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Nutritionists carry out research and use scientific knowledge to provide information and advice about the effects of food and nutrition on health and wellbeing

What’s the difference between a Dietitian and a Nutritionist?

Many people find it difficult to tell the difference between what a dietitian and a nutritionist does.


Definition: A dietician is a health professional who has university qualifications consisting of a 4-year Bachelor Degree in Nutrition and Dietetics or a 3-year Science Degree followed by a Master Degree in Nutrition and Dietetics, including a certain period of practical training in different hospital and community settings. Some dieticians also further their knowledge and skills by pursuing various Specialist Dietetic qualifications. Dietitian is an expert in prescribing therapeutic nutrition.

Regulation: All qualified Dietitians should have met national/international standards for professional legislation. The title “Dietician” is protected by law in many countries such as Canada, USA, Australia, UK and Ireland.

Work: Dieticians can translate the science of nutrition into everyday information about food. They also have special skills in translating medical decisions related to food and health to inform the general public. Dieticians can work in both the hospital and community. They may work with people who have special dietary needs, inform the general public about nutrition, evaluate and improve treatments and educate clients, doctors, nurses, health professionals and community groups. They undertake the practical application of nutrition with both individuals and population groups to promote well-being and to prevent nutrition related problems. They are also involved in the diagnoses and dietary treatment of many diseases, such as food allergies, kidney disease, diabetes, cancer, etc.


Definition and Regulation: A nutritionist is a non-accredited title that may apply to somebody who has done a short course in nutrition or who has given themselves this title. The term Nutritionist is not protected by law in almost all countries so people with different levels of and knowledge can call themselves a “Nutritionist”.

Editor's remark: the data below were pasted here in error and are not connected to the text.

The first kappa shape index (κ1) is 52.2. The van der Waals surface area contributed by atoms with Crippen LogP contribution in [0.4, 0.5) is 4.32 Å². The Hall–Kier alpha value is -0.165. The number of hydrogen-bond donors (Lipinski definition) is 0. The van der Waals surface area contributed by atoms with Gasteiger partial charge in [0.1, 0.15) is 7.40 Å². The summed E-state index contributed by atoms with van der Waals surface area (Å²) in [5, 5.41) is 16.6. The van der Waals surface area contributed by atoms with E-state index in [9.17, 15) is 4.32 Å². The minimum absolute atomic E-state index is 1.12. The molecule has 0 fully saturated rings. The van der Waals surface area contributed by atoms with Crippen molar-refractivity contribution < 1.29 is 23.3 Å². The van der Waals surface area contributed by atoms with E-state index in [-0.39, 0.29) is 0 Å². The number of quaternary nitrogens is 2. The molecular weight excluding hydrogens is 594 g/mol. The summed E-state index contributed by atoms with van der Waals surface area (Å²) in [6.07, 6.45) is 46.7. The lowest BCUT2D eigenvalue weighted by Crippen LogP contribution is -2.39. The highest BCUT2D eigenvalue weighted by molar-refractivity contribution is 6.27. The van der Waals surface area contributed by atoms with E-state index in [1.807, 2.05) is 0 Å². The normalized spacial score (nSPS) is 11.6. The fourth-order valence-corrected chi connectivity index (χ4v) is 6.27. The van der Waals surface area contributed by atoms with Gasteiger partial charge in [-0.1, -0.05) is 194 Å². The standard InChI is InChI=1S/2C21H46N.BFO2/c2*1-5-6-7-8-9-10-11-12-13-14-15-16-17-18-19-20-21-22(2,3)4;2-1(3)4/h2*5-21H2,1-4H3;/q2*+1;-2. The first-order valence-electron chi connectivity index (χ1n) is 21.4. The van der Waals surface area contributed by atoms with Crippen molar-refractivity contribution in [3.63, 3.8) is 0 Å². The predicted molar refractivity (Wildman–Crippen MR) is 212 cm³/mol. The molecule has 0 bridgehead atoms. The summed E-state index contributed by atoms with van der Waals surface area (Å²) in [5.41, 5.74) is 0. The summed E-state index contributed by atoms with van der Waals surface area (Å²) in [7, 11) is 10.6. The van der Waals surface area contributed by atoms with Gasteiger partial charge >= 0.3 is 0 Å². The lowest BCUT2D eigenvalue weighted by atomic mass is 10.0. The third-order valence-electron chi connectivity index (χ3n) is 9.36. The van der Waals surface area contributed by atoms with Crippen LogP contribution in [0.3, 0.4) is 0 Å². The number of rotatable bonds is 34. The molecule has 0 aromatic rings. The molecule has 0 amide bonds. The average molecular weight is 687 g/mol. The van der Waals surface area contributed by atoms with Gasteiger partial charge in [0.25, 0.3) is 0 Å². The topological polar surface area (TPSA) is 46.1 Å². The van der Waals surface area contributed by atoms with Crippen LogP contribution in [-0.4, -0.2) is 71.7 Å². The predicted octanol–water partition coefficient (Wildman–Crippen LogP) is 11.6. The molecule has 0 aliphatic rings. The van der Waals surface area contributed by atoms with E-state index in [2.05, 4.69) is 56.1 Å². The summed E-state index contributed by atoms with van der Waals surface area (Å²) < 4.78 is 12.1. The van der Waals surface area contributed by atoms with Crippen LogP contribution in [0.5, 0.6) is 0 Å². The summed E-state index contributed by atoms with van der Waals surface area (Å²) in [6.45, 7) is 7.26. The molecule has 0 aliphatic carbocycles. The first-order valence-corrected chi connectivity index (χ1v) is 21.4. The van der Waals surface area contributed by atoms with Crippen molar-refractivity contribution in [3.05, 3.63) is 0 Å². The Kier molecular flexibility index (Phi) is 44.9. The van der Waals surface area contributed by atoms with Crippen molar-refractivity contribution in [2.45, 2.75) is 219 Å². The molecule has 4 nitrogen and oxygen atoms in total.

Work: There are also qualified nutritionists, who are people who have completed University Degrees in Food Science, Human Nutrition, Food and Nutrition, or Food Technology. They are also called Food Scientists. University qualified Nutritionists and Food Scientists normally work for food manufacturers, retailed businesses, in research and public health promotion. Some may work as Dietitian Assistants or Food Journalists. Nutritionists do not have any professional practical training, and therefore they should not be involved in the diagnosis and dietary treatment of any diseases.

Qualifying Courses


PACI Diploma in Nutritional Science and Therapeutics at the Irish Institute of Nutrition and Health Bray Co Wicklow Part-time over 2.5 years, Classroom and or Distance Learning.



Diploma in Nutritional Therapy with the Institute of Health Science Dublin 3.5 years part time, delivered through a combination of home study and attendance




The Centre for Nutrition Education and Lifestyle Management (CNELM) based in the UK         also provide a wide range of courses in this field . Check website for further details


Additional Information:-

Motivation Weight Management Clinics look favourably on a Certificate in Health & Nutrition for employment. In addition, they have their own in house training for their Nutritional Consultants

Useful links